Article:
Child welfare decisions aren't based on race
The Maryland Department of Human Resources does not use and does not condone using race as a determining factor in deciding a proper course for abused or neglected children ("Keeping families whole," editorial, Sept. 2). We never have and we never will.
The issue of disproportionate representation of children of color in the child welfare system is not unique to Maryland. Like many other states, Maryland is looking at practices to address this issue. But thus far, no credible national or statewide studies have revealed specific ways to directly remedy this systemic issue.
However, there are many new and promising social work practices that may reduce - across all racial lines - the number of displaced children.
DHR has already begun to implement many of these practices as part of our signature Place Matters initiative, which focuses on ensuring that every child in Maryland has a permanent place to live as quickly as possible.
Those practices include involving family members in short- and long-term decision-making, placing children with relatives, targeting recruitment of foster families who come from and reflect the neighborhoods and cultural backgrounds of the children in care, placing children close to home so that they can maintain connections with family, and developing an array of community services to support families and children.
At DHR, we are committed to developing and implementing a common and consistent set of principles and standards to guide our casework practices to ensure the best outcome for Maryland's children and families in need.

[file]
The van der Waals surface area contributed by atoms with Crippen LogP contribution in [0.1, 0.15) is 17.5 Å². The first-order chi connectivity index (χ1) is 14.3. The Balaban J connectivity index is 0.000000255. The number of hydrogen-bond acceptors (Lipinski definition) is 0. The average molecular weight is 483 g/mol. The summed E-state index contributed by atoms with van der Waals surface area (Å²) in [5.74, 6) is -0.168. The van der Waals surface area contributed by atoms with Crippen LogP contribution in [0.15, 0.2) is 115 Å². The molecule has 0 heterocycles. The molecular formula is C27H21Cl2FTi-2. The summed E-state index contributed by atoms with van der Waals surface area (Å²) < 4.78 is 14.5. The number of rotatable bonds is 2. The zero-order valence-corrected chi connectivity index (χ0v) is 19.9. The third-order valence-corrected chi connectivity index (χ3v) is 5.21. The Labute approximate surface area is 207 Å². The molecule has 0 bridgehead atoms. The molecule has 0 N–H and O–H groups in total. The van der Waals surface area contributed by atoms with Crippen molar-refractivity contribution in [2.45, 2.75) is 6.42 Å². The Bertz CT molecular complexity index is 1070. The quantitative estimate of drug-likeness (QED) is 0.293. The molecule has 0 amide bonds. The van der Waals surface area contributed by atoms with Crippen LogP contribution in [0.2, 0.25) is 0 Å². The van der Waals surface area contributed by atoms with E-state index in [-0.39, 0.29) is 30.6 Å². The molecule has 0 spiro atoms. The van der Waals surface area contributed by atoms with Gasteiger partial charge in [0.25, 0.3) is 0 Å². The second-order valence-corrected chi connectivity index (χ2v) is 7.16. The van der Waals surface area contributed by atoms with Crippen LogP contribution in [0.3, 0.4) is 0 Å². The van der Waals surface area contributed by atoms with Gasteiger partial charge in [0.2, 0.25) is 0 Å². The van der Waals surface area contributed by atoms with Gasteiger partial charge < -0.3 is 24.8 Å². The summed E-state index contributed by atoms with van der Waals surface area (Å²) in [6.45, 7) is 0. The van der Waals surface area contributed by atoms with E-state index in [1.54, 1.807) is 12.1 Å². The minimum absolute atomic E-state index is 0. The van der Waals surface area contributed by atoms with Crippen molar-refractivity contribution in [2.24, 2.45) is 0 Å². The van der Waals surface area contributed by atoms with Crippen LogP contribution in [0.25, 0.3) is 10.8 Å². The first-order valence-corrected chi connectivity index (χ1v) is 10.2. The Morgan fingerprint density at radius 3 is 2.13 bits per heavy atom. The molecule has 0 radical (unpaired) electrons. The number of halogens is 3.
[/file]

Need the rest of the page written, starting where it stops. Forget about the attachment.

Brenda Donald, Baltimore
The writer is secretary of the Maryland Department of Human Resources.
Easy to distinguish McCain from Bush
If the writers of The Baltimore Sun's editorials would stop focusing on the buzzwords from Sen. Barack Obama's campaign, they would find it quite simple to differentiate President Bush from Sen. John McCain ("The McCain agenda," editorial, Sept. 4).
They differ in approach, style, beliefs and the ability to get the job done. Their only commonality is the R in front of their names.
Mr. McCain works for the people of this country and listens to what his electorate has to say.
In contrast, Mr. Bush tends to have faith in his own decisions and ignores what the people who elected him have to say.
Jessica Fugate, Towson
Smith's view of liberals is simply ridiculous
Ron Smith wrote this: "Remember, from the liberal perspective, a conservative woman isn't really a woman at all" ("Another woman enters the ring of 2008 electoral circus," Commentary, Sept. 3).
That is a shocking statement, an insulting statement, a ridiculous statement and a bewildering statement. What came over Mr. Smith to write such nonsense?
As a progressive, I would never question someone's womanhood based on her ideology. And I know of no liberal who has denied a female her womanhood because she might be a conservative.
A columnist should get his or her point across without slandering an entire group of people.
As a subscriber, I expect a reasonable discourse from op-ed writers. I hope Mr. Smith realizes his mistake and strives not to repeat it.
Max Obuszewski, Baltimore
City again a magnet for rising musicians
Kudos to Sam Sessa for an outstanding article on Baltimore's up-and-coming music scene ("When hype meets history," Aug. 31).
I had the pleasure of being a part of the scene in the early to mid-1990s when I played drums for a band called Laughingstock. We practiced at the Hour Haus on North Avenue and played gigs at Memory Lane. Where else but Baltimore could a band play on a stage that had a stripper pole in the middle of it?
And where else but Baltimore would local bands come together to save an underground bookstore, as we did when we played a benefit show to raise money for Atomic Books?
It was great to read about the terrific Baltimore bands of yesteryear such as Liquor Bike and Candy Machine.
Those were great times, and I cherish the memories.
I'm very glad to hear that Baltimore is once again becoming a magnet for musicians.
Richard Longway, Towson